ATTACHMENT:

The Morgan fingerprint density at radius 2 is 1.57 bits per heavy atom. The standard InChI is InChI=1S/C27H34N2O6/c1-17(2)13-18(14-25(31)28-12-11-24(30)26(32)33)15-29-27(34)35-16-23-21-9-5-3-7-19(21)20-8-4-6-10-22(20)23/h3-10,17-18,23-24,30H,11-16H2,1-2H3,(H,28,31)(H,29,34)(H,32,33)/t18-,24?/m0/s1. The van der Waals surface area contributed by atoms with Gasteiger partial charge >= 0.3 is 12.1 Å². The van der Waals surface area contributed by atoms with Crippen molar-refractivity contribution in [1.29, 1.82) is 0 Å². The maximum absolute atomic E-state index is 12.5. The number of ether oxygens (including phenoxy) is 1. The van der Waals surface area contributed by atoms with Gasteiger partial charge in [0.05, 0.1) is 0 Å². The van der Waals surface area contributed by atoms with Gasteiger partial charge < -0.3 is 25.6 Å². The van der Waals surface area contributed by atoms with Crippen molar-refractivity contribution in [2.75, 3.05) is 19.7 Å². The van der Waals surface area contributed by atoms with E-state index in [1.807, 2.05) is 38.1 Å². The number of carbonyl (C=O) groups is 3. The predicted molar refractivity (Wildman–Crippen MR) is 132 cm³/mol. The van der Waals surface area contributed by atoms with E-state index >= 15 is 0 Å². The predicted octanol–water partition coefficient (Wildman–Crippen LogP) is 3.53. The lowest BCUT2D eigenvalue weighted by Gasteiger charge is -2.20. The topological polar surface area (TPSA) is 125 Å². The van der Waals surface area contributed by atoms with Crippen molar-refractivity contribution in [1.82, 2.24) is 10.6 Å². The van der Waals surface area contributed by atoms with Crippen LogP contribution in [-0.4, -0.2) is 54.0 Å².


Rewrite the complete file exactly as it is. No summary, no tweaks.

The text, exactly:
The Morgan fingerprint density at radius 2 is 1.57 bits per heavy atom. The standard InChI is InChI=1S/C27H34N2O6/c1-17(2)13-18(14-25(31)28-12-11-24(30)26(32)33)15-29-27(34)35-16-23-21-9-5-3-7-19(21)20-8-4-6-10-22(20)23/h3-10,17-18,23-24,30H,11-16H2,1-2H3,(H,28,31)(H,29,34)(H,32,33)/t18-,24?/m0/s1. The van der Waals surface area contributed by atoms with Gasteiger partial charge >= 0.3 is 12.1 Å². The van der Waals surface area contributed by atoms with Crippen molar-refractivity contribution in [1.29, 1.82) is 0 Å². The maximum absolute atomic E-state index is 12.5. The number of ether oxygens (including phenoxy) is 1. The van der Waals surface area contributed by atoms with Gasteiger partial charge in [0.05, 0.1) is 0 Å². The van der Waals surface area contributed by atoms with Gasteiger partial charge < -0.3 is 25.6 Å². The van der Waals surface area contributed by atoms with Crippen molar-refractivity contribution in [2.75, 3.05) is 19.7 Å². The van der Waals surface area contributed by atoms with E-state index in [1.807, 2.05) is 38.1 Å². The number of carbonyl (C=O) groups is 3. The predicted molar refractivity (Wildman–Crippen MR) is 132 cm³/mol. The van der Waals surface area contributed by atoms with E-state index >= 15 is 0 Å². The predicted octanol–water partition coefficient (Wildman–Crippen LogP) is 3.53. The lowest BCUT2D eigenvalue weighted by Gasteiger charge is -2.20. The topological polar surface area (TPSA) is 125 Å². The van der Waals surface area contributed by atoms with Crippen molar-refractivity contribution in [1.82, 2.24) is 10.6 Å². The van der Waals surface area contributed by atoms with Crippen LogP contribution in [-0.4, -0.2) is 54.0 Å².